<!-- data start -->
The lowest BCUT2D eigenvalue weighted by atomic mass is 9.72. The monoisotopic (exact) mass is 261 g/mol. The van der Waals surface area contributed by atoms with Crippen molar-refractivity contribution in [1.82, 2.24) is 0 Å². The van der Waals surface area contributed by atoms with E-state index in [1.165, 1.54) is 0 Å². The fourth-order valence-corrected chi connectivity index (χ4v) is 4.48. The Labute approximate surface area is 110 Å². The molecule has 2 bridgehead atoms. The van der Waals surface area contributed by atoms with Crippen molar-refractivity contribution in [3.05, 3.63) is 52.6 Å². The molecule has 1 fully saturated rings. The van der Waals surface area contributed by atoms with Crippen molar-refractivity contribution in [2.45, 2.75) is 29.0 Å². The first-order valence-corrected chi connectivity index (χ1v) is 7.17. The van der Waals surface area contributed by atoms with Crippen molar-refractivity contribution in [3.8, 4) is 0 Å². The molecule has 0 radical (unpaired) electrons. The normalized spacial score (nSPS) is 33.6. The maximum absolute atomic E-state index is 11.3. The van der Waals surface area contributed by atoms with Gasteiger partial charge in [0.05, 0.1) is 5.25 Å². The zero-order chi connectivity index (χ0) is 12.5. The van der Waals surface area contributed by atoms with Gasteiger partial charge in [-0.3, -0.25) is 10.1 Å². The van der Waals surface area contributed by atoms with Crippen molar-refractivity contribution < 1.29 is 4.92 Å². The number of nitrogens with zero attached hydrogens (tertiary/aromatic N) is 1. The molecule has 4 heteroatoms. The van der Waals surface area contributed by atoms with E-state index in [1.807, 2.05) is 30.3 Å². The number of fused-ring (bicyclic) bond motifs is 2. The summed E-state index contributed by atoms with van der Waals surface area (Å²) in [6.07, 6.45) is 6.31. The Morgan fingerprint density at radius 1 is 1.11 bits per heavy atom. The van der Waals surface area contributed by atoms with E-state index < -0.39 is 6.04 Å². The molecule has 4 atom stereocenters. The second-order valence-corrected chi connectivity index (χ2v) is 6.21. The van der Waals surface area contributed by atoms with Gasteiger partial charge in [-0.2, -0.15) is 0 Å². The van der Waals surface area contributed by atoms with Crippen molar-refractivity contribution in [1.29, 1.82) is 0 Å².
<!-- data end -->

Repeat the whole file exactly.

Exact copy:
The lowest BCUT2D eigenvalue weighted by atomic mass is 9.72. The monoisotopic (exact) mass is 261 g/mol. The van der Waals surface area contributed by atoms with Crippen molar-refractivity contribution in [1.82, 2.24) is 0 Å². The van der Waals surface area contributed by atoms with E-state index in [1.165, 1.54) is 0 Å². The fourth-order valence-corrected chi connectivity index (χ4v) is 4.48. The Labute approximate surface area is 110 Å². The molecule has 2 bridgehead atoms. The van der Waals surface area contributed by atoms with Crippen molar-refractivity contribution in [3.05, 3.63) is 52.6 Å². The molecule has 1 fully saturated rings. The van der Waals surface area contributed by atoms with Crippen molar-refractivity contribution in [2.45, 2.75) is 29.0 Å². The first-order valence-corrected chi connectivity index (χ1v) is 7.17. The van der Waals surface area contributed by atoms with Crippen molar-refractivity contribution in [3.8, 4) is 0 Å². The molecule has 0 radical (unpaired) electrons. The normalized spacial score (nSPS) is 33.6. The maximum absolute atomic E-state index is 11.3. The van der Waals surface area contributed by atoms with Gasteiger partial charge in [0.05, 0.1) is 5.25 Å². The zero-order chi connectivity index (χ0) is 12.5. The van der Waals surface area contributed by atoms with Gasteiger partial charge in [-0.3, -0.25) is 10.1 Å². The van der Waals surface area contributed by atoms with Crippen molar-refractivity contribution < 1.29 is 4.92 Å². The number of nitrogens with zero attached hydrogens (tertiary/aromatic N) is 1. The molecule has 4 heteroatoms. The van der Waals surface area contributed by atoms with E-state index in [1.807, 2.05) is 30.3 Å². The number of fused-ring (bicyclic) bond motifs is 2. The summed E-state index contributed by atoms with van der Waals surface area (Å²) in [6.07, 6.45) is 6.31. The Morgan fingerprint density at radius 1 is 1.11 bits per heavy atom. The van der Waals surface area contributed by atoms with E-state index < -0.39 is 6.04 Å². The molecule has 4 atom stereocenters. The second-order valence-corrected chi connectivity index (χ2v) is 6.21. The van der Waals surface area contributed by atoms with Gasteiger partial charge in [-0.2, -0.15) is 0 Å². The van der Waals surface area contributed by atoms with Crippen molar-refractivity contribution in [1.29, 1.82) is 0 Å².